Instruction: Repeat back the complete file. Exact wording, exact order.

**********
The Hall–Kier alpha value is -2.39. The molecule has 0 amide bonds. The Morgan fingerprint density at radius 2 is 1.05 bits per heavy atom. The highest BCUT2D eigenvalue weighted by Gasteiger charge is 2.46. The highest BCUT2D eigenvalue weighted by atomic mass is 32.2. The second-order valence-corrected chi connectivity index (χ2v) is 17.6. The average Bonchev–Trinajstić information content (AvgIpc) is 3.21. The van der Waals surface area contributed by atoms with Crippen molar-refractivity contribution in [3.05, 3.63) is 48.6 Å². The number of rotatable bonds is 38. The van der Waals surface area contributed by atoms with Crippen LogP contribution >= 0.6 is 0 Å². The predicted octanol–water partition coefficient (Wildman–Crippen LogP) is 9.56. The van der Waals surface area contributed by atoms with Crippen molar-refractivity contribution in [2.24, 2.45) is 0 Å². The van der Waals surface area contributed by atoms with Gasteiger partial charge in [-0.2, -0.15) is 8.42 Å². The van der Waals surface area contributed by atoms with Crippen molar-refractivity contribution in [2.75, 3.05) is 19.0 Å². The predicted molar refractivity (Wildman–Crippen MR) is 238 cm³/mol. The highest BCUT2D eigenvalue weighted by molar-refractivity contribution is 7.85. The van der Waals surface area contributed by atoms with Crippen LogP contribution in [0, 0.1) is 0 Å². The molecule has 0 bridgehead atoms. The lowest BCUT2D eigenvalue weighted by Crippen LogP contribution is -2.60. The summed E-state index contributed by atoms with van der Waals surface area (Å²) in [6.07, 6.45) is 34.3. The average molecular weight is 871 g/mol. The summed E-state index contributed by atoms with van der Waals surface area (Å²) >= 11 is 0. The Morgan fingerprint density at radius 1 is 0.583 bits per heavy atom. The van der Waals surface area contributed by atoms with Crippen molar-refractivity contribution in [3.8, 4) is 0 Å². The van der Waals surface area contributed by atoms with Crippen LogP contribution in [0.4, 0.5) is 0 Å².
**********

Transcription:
The Hall–Kier alpha value is -2.39. The molecule has 0 amide bonds. The Morgan fingerprint density at radius 2 is 1.05 bits per heavy atom. The highest BCUT2D eigenvalue weighted by Gasteiger charge is 2.46. The highest BCUT2D eigenvalue weighted by atomic mass is 32.2. The second-order valence-corrected chi connectivity index (χ2v) is 17.6. The average Bonchev–Trinajstić information content (AvgIpc) is 3.21. The van der Waals surface area contributed by atoms with Crippen molar-refractivity contribution in [3.05, 3.63) is 48.6 Å². The number of rotatable bonds is 38. The van der Waals surface area contributed by atoms with Crippen LogP contribution >= 0.6 is 0 Å². The predicted octanol–water partition coefficient (Wildman–Crippen LogP) is 9.56. The van der Waals surface area contributed by atoms with Crippen molar-refractivity contribution in [2.24, 2.45) is 0 Å². The van der Waals surface area contributed by atoms with Gasteiger partial charge in [-0.2, -0.15) is 8.42 Å². The van der Waals surface area contributed by atoms with Crippen molar-refractivity contribution in [2.75, 3.05) is 19.0 Å². The predicted molar refractivity (Wildman–Crippen MR) is 238 cm³/mol. The highest BCUT2D eigenvalue weighted by molar-refractivity contribution is 7.85. The van der Waals surface area contributed by atoms with Crippen LogP contribution in [0, 0.1) is 0 Å². The molecule has 0 bridgehead atoms. The lowest BCUT2D eigenvalue weighted by Crippen LogP contribution is -2.60. The summed E-state index contributed by atoms with van der Waals surface area (Å²) in [6.07, 6.45) is 34.3. The average molecular weight is 871 g/mol. The summed E-state index contributed by atoms with van der Waals surface area (Å²) >= 11 is 0. The Morgan fingerprint density at radius 1 is 0.583 bits per heavy atom. The van der Waals surface area contributed by atoms with Crippen molar-refractivity contribution in [3.8, 4) is 0 Å². The van der Waals surface area contributed by atoms with Crippen LogP contribution in [0.4, 0.5) is 0 Å².